GITTY AND KVETCH Written by Caroline Kusin Pritchard Illustrated by Ariel Landy (Atheneum BYR; $17.99,…
Filbert the Good Little Fiend, (Candlewick Press, $15.99, ages 3-5) by Hiawyn Oram with illustrations by Jimmy Liao, is reviewed by Ronna Mandel.
SO GOOD HE’S BAD!
What are a FEROCIOUSLY fiendish Daddy Fiend and FIERCELY fiendish Mommy Fiend supposed to do when their little fiend, Filbert, is so good, so very, very good?
“He won’t say BOO to a goose,
MOO to a moose, or PANTS to an ant.
He’s no little fiend of mine!”
Filbert’s folks insisted he be gruesome and ghastly but it just wasn’t in him to behave like that. He couldn’t be “BOTHERSOME and BEASTLY.” He preferred kind words and caring to hollering and scaring and no one seemed to be happy about this including his teacher, Miss Fearsome-Frizz. Rather than get in a purple-paint fight in class, Filbert hid in the bathroom. This blatant lack of participation earned Filbert the Fearsome-Frizz’s ire so he was sent out to the Good Spot until he could learn to behave “like a proper little fiend.” Well as luck would have it, a little angel kicked out of Angel School crashed landed near the Good Spot where Filbert was relaxing.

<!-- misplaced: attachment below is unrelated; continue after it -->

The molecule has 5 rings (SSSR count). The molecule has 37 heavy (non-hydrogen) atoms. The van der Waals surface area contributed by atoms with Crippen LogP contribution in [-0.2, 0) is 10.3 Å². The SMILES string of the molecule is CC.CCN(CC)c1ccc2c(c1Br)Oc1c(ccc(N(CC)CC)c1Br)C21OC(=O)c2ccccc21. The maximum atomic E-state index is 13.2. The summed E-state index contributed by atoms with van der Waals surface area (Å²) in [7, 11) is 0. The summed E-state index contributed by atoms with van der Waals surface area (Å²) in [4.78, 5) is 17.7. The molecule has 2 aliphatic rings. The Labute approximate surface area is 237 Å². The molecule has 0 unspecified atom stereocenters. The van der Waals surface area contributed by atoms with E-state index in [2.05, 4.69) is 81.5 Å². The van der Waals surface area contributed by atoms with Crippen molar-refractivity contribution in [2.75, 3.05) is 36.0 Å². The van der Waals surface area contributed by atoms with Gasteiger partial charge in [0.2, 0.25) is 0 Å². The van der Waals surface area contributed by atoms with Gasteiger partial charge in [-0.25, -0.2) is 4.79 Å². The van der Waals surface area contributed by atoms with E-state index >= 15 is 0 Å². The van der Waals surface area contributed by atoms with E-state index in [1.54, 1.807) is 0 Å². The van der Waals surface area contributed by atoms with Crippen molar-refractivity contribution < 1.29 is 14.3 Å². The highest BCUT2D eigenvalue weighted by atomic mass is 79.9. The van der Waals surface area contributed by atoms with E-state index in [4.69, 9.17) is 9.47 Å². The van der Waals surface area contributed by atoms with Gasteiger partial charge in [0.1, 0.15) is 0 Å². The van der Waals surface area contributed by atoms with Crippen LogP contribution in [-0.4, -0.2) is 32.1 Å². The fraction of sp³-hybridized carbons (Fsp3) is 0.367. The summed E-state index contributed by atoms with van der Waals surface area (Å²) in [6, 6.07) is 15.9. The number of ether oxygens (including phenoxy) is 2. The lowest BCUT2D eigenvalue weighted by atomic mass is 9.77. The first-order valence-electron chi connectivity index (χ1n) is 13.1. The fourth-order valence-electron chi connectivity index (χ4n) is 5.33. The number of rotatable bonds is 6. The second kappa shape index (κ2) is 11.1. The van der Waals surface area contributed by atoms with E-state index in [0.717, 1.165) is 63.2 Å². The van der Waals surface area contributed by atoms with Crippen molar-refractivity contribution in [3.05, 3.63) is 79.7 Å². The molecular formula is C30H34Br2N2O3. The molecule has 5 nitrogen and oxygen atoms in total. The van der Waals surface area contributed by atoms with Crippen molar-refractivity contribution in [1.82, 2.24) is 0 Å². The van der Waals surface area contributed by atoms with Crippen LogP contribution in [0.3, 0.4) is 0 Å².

Together the two figured out that by temporarily trading clothes and personalities they could give their parents and friends what they’d been asking for. And we all know that sometimes you have to be careful what you ask for. And then what? In the case of Florinda the not-quite-perfect little angel and Filbert the not-so-fearsome little fiend, their point was cleverly made. The old Florinda and Filbert were welcomed back and accepted for who they were because as the saying goes, better the fiend you know!!
I like the idea of the role reversal portrayed by the main characters as a way for parents to start the conversation about celebrating individuality. I’d certainly recommend Oram’s story, with its alliteration and irony, to read-aloud for story time. Couple that with Liao’s glowing Autumn-hued artwork, a delightful color collision of Sendak meets Scheffler, and you’ve got a picture book perfect for every little monster you know.